Talk:United Kingdom corporation tax

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Featured article United Kingdom corporation tax is a featured article; it (or a previous version of it) has been identified as one of the best articles produced by the Wikipedia community. Even so, if you can update or improve it, please do so.
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Incomplete - Who is subject to tax?[edit]

As a tax practitioner in North America, this article lacks some basic information on who is subject to tax and the scope of the tax.

The only statement that comes close to dealing with this is the first line:

Corporation tax is a tax levied in the United Kingdom on the profits made by companies and on the profits of permanent establishments of non-UK resident companies and associations that trade in the EU.

But there are a number of issues that are not addressed, such as:

1. "Profits made by companies" are subject to tax? This infers that it is UK resident companies that are subject to tax but what constitutes a UK resident company for UK domestic tax purposes?
2. Are UK resident companies taxable on income earned on branches in other countries?
3. On what basis are non-UK resident companies taxable on the profits of permanent establishments in the UK? Is there a branch tax in the UK?

Taxee (talk) 15:55, 17 January 2012 (UTC)


A corporation tax is completely useless and a brainless inflation to further complicate tax systems and burden corporations. Why? Simple! A corporation has only 2 options of what to do with any gain made over the year

1. give it to the shareholders/owners/etc. in this case the money flows directly to a real person, which pays income tax anyway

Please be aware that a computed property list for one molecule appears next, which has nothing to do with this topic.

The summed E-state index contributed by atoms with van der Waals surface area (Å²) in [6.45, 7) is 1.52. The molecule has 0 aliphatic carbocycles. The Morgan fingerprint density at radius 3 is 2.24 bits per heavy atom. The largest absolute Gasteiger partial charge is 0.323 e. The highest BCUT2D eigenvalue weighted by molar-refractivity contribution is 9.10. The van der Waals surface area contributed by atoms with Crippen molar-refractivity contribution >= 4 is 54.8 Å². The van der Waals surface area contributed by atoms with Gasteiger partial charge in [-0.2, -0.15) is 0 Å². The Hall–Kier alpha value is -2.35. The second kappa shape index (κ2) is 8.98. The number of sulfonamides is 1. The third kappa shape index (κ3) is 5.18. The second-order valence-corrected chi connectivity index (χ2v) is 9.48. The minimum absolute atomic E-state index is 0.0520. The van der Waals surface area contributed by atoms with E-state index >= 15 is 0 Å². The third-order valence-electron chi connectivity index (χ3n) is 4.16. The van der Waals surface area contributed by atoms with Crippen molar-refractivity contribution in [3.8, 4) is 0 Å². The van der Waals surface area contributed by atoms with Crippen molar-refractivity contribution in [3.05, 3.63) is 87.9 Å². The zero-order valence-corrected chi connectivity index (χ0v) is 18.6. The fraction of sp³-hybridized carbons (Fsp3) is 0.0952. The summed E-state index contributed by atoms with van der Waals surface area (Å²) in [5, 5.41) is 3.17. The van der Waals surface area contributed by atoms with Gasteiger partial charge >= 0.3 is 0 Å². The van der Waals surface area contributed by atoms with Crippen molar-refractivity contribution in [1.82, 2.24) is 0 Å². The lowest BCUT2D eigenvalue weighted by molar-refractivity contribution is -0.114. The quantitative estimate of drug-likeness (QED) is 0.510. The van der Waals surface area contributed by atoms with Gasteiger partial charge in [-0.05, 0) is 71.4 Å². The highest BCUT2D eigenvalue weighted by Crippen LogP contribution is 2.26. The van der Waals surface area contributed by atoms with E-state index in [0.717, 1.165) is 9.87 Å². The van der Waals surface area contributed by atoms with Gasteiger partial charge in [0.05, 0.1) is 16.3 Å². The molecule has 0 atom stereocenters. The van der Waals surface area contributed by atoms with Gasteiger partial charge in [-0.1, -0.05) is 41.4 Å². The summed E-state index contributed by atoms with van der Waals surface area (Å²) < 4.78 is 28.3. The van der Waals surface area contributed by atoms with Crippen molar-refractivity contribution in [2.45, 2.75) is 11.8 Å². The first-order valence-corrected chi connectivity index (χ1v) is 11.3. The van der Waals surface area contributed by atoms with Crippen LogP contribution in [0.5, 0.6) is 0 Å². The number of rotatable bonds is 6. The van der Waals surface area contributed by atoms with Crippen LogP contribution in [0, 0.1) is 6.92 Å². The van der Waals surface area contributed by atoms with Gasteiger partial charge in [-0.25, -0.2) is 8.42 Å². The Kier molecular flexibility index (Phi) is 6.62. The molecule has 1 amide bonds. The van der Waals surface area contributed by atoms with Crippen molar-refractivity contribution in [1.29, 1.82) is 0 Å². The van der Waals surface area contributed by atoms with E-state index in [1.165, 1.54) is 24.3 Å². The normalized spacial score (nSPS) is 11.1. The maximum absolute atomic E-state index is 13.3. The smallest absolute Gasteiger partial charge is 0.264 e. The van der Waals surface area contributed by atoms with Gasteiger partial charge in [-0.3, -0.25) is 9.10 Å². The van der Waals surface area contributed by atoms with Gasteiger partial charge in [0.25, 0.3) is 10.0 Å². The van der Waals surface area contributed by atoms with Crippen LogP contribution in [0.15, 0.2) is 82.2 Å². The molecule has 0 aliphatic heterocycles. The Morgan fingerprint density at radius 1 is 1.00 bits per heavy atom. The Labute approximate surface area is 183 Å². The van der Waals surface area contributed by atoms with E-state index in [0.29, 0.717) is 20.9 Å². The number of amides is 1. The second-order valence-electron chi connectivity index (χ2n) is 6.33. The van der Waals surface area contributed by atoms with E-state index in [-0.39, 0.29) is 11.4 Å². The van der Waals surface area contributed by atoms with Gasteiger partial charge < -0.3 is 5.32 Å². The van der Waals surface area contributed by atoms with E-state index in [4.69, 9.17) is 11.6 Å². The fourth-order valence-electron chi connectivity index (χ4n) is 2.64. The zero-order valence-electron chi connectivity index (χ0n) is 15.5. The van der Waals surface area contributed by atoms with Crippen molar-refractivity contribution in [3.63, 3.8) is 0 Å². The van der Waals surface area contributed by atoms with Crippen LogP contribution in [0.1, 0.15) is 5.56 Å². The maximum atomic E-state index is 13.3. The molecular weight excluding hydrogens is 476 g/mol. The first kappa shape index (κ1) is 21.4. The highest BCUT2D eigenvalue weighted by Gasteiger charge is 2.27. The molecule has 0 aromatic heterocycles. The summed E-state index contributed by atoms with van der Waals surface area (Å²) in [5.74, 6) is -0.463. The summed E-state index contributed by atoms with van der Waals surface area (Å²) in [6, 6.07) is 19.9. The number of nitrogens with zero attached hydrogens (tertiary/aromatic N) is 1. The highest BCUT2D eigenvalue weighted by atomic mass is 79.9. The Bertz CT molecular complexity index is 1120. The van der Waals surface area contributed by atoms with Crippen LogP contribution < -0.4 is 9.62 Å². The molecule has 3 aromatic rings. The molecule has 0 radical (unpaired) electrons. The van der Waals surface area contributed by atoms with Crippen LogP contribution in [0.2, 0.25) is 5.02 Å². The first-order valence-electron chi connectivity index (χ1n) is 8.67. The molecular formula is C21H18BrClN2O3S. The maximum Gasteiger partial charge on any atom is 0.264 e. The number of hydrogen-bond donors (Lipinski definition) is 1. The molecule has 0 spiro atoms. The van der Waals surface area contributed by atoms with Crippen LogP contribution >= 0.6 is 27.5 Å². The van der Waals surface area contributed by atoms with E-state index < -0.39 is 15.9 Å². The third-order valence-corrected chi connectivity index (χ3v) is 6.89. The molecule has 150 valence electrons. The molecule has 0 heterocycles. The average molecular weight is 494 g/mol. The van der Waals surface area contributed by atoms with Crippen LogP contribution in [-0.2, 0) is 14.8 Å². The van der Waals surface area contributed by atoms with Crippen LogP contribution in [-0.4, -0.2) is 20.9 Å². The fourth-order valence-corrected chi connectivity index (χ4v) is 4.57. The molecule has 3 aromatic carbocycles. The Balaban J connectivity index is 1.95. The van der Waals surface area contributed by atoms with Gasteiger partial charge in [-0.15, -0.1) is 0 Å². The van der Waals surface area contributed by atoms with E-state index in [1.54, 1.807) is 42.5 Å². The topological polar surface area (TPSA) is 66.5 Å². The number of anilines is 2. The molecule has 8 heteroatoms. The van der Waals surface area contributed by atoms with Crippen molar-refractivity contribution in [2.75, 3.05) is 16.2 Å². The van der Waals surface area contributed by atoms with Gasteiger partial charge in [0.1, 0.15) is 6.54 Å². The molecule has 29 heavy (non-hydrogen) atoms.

2. invest the money to further extend the corporation. in this case the corporation makes an investment with the hope to increase its gains over the next years. how could you tax something like this? in fact, it isn't. in most contries investments are tax-deductible anyway.

So why on hell does a corporation need to follow impossibly complicated laws in order to calculate taxes that have absolutley no no effect, when it would be so easy for the state to just 'catch' the money when it flows to the shareholders of the corporation!?!?!?!

Good points but I think the idea is to tax the profits while they exist! Under your scheme (whoever you are) profits can be allowed to accumulate, then the board has a bright idea and "invests" them badly, losing the profits on which tax could eventually have been paid. The "investment" might even be offshore where they might never be seen again. Or the profits are otherwise "spent" or "loaned" in such a way that the shareholders/directors can get their hands on the cash tax free and then they are "lost". Paul Beardsell 07:31, 4 Jan 2005 (UTC)

As for the investments being tax-deductible point made in (2) above: In most countries corporate profits calculation is done on the value of the company. If GBP100 profit is banked or the GBP100 is spent on an office chair the value of the company remains the same and the tax bill similarly. The investment in the chair has no effect. (The chair is then depreciated over time, reducing the value of the company over the following years.) Only some investments of certain govt approved types attract allowances. Paul Beardsell 07:41, 4 Jan 2005 (UTC)

Additionally Only dividends are subject to income tax on the individual (who has some exemption due to the fact the corporation has paid tax. If there are no dividends the only thing that can catch up with the tax on individual owners is Capital Gains Tax and Inheritance Tax and only when they are sold/transferred. These types of tax have more generous allowances and a multitude of schemes in which they can be cut right down or avoided (in fact, Inheritance Tax borders on being a voluntary tax.) Dainamo 10:40, 8 Jun 2005 (UTC)

There is a point of view, to which I subscribe(!), that it is actually impossible to tax a corporation - no matter how hard you try. The argument is that corporations, as constructs of people who have got together with the common purpose of making money, can do nothing else than pass the taxes on to individuals. These individuals fall in to one or more of three groups: